Prepare for student athlete glut - Coaches warn local tertiary athletics programmes may increase numbers if US counterparts continue cuts
High-school track and field coaches say that local tertiary institutions will receive an increasing number of student athletes if overseas universities continue to terminate their athletics programmes.
Clemson University’s athletic director, Dan Radakovich, recently said that it has cancelled its entire men’s athletics programme because the department faced difficulties, including the COVID-19 pandemic and the inability to sustain the sport financially. Other institutions that have cut their track and field programmes are Minnesota University, Central Michigan, University of Akron, Florida International University, William and Mary University, Appalachian State, and the University of Connecticut.
St Jago High School’s girls’ team head coach, Keilando Goburn, said that as a coach, it is important to continue encouraging athletes to fulfil their dreams, and that sessions are provided virtually to keep them in shape to ensure that when opportunities arise, they will not be left behind.
A PLUS FOR LOCAL INSTITUTIONS
“If more colleges should decide to cut their track programme, then that would be a plus for the local tertiary institutions,” he said. “If there is the case that there will be less chances to go abroad, there is always another option; and in reality, everybody cannot go overseas, because some will have to stay in Jamaica.
“How this goes, it’s not one size fits all, and there are several variables that constitute to an athlete going on scholarships. There are some athletes that, depending on their situation, it is best for them to go overseas; and for others, it is best for them to stay. Families play an important role, and there are some athletes who think that they can do best when they are close to home, and some are independent.”
Edwin Allen High School head coach Michael Dyke said that over the years, track and field athletes have demonstrated what the sport is about, to generate the interest of the public, but persons tend to show more interest in other sports, such as American football, basketball and association football.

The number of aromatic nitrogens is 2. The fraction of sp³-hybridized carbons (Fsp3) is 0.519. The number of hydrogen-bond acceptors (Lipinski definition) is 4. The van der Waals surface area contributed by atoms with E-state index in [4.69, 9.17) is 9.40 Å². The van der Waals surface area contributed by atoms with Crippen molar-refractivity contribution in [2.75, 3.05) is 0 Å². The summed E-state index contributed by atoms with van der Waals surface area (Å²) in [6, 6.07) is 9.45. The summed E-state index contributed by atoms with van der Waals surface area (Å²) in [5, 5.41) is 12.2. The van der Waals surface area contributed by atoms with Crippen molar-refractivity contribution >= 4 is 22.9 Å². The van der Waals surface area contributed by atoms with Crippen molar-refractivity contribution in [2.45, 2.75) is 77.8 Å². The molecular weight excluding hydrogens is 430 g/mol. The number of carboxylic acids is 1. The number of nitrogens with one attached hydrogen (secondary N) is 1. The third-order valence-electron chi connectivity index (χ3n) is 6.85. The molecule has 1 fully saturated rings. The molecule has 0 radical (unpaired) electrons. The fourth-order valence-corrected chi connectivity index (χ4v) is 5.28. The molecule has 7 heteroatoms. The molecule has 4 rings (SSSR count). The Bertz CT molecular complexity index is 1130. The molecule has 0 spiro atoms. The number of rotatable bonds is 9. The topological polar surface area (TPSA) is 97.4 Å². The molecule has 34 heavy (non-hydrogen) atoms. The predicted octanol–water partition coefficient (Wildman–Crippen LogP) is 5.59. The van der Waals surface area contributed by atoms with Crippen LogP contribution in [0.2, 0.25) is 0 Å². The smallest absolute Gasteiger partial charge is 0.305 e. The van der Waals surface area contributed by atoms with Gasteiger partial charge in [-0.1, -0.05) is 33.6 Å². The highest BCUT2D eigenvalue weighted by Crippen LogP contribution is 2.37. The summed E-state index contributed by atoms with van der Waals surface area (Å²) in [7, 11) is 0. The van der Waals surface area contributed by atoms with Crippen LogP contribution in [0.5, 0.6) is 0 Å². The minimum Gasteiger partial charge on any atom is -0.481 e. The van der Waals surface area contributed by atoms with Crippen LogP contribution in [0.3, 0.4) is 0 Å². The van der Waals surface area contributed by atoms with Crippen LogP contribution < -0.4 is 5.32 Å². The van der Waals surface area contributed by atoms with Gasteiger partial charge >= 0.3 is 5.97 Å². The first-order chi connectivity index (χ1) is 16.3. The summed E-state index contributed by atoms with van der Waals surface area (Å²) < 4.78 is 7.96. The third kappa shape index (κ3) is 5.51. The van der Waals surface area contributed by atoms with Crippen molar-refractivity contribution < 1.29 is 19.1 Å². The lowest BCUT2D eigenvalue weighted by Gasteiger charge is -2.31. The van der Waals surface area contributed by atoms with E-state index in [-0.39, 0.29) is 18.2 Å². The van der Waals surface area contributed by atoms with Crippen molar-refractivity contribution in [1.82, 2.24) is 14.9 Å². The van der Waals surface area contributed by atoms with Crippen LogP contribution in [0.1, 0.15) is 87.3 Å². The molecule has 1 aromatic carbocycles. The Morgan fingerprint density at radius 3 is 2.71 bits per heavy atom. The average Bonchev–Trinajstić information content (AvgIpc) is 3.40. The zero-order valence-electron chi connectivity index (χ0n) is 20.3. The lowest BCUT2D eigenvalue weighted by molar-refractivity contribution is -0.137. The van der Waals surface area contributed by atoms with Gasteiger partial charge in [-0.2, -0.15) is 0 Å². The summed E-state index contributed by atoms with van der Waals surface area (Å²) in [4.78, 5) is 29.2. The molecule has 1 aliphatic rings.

“It is something that we have to take note of, and show interest in, because we don’t know if other schools might adapt the same principle going forward, but maybe after COVID-19, hopefully, things might change,” he said. “Local colleges and universities are always an option for us, which is good at this time, because [a] couple years ago, there wasn’t local scholarships being offered to student athletes in Jamaica. So, if it boils down to that, then our student athletes will still have a chance of getting a tertiary education.
“By only cutting the track programmes, the schools, maybe, are looking at the sports that will be able to bring in more revenue to their sports programmes. American football may be one of the main income generators for the sports department at any institution, and a lot of times, track and field persons leave a track meet to go to other sporting events, so it is not easy to make that sort of money from track and field. But, if our athletes should stay in Jamaica, I don’t know how much the tertiary institutions will be able to sustain that with the advent of the COVID-19 pandemic.
But G.C. Foster College of Physical Education and Sport principal Maurice Wilson said that it would be a great opportunity for local tertiary institutions to garner more talents, but the likelihood of being able to provide for an increasing number of athletes is uncertain at this time.
“We are of the notion that foreign is better,” he said. “So, majority of our citizens believe that the ultimate goal is going to America, and I believe that there is a place for some of our student athletes that graduate from our high schools, but overall, I don’t think that the Jamaican system can facilitate all of those youngsters and give them the opportunity that they deserve.
“I think it is important that the coaches emphasise making sure that the students are academically qualified, and, even so, if they are not able to get a track scholarship, they are able to get an academic scholarship by doing the Scholastic Aptitude Test, because the system is not in a position to support all of these students economically.”